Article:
Tsavorite Alternate Birthstone for May A Variety of Grossular Garnet Tsavorite is a variety of green grossular garnet. It is one of the newest of the precious gemstones discovered in 1967. It occurs in shades of green ranging from spring-like pale green to intensely bluish green to deep forest green. Often compared to emerald, tsavorite is a superior choice in many ways. Tsavorite is not only more durable than emeralds, it is also more highly dispersive and refractive. Tsavorites are not treated with oils or resins as emeralds typically are.

 

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Chatelaine's Antiques & Appraisals Magazine > Jewelry > Expert Tip: Gemstones > Alexandrite

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Alexandrite
June Birthstone
Traditional Gem: Alexandrite
Modern Gem: Pearl, Moonstone

ALEXANDRITE, the color changing variety of chrysoberyl 
VARIETY INFORMATION:
VARIETY OF: Chrysoberyl ,
BeAl2O4
USES: Gemstone. 
BIRTHSTONE FOR: June 
COLOR: varies from red to green. 
INDEX OF REFRACTION: 1.745 - 1.757 
BIREFRINGENCE: 0.009 
HARDNESS: 8.5 
CLEAVAGE: good in one direction, imperfect in another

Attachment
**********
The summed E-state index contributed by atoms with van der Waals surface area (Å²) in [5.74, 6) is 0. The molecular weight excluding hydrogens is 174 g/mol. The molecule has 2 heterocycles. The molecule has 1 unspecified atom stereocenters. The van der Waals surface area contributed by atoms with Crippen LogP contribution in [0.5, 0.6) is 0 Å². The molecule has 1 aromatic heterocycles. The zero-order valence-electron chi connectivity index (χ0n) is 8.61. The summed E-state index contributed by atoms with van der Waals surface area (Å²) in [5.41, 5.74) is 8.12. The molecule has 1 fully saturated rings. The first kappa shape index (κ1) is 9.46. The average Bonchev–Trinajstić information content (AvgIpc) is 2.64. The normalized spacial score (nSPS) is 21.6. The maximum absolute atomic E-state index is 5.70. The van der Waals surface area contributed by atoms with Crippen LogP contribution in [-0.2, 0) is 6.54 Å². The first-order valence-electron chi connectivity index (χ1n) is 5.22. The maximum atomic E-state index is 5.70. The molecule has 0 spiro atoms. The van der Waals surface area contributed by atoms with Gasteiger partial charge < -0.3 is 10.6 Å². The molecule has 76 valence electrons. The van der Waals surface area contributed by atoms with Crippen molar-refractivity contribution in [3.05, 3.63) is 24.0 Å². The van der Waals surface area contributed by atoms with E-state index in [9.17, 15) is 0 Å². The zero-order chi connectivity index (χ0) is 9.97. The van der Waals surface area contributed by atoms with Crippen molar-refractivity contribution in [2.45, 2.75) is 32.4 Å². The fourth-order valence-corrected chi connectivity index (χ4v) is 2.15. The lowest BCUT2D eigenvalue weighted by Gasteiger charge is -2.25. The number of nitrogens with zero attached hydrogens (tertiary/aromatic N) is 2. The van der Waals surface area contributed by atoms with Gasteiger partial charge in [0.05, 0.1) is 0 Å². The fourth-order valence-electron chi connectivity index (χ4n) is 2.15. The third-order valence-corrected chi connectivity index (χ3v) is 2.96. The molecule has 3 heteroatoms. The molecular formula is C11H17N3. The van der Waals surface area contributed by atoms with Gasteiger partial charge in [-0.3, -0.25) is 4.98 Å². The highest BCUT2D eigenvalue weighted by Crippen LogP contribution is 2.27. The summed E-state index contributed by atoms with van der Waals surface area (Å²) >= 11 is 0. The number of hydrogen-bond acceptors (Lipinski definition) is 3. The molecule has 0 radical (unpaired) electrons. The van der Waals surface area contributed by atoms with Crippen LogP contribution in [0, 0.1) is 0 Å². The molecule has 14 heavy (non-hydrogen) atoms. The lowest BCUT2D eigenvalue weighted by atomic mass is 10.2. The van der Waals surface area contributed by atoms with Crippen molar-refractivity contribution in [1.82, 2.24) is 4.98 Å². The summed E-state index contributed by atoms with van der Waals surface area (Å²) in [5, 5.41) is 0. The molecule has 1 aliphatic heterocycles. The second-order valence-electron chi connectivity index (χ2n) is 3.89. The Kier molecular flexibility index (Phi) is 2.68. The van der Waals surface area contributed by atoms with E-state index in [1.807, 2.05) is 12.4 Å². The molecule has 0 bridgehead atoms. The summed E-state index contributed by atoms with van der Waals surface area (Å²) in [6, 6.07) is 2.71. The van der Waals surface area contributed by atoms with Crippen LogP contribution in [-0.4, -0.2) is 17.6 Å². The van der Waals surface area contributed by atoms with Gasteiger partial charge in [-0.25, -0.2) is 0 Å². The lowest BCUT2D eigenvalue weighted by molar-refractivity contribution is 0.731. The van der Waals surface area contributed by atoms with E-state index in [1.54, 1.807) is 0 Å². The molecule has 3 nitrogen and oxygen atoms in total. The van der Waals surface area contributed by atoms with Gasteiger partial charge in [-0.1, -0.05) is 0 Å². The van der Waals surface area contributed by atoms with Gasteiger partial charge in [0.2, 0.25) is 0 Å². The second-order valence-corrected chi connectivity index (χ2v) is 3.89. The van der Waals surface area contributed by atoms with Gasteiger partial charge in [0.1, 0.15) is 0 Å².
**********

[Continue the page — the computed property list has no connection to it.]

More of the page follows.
CRYSTAL SYSTEM: orthorhombic 
Pleochroic: strongly 
We sell natural alexandrite mineral Specimens 
For jewelry, visit our Affiliates 
Alexandrite is named for the former czar of Russia, Alexander II, and was first discovered in the Ural Mountains of Russia, supposedly on the day of his birth. Chromium gives alexandrite its color and while, in most minerals, a trace element like chromium would provide only one color to the mineral, in alexandrite it gives it two! Coloring agents are dependent on the wavelength of light and the chemical bonds in the crystal to determine the color that they will cause. An element like copper, in normal light, can cause a green color in malachite and a blue color in azurite, it all depends on the character of the chemical bonding. In a single specimen of alexandrite, the chromium is in such a balanced situation that the color of the specimen depends on the character of light that hits the crystal. If the light is natural sunlight or fluorescent light, the crystal will be green; however, if the light is incandescent light from a common indoor light bulb, then the crystal will appear red. 
Synthetic corundums spiked with trace elements that yield an alexandrite-like color change are sold as alexandrite on the gemstone market. These stones have a red-violet, near-amethyst color in incandescent light and a blue-violet color in daylight. They are far cheaper than natural alexandrites, which are some of the rarest and most expensive of gemstones.

 

Gemstone Composition Crystal System Density Hardness Refractive index Treatments
Alexandrite BeAl2O4          

 

Alexandrite is often confused with:

 

 

 



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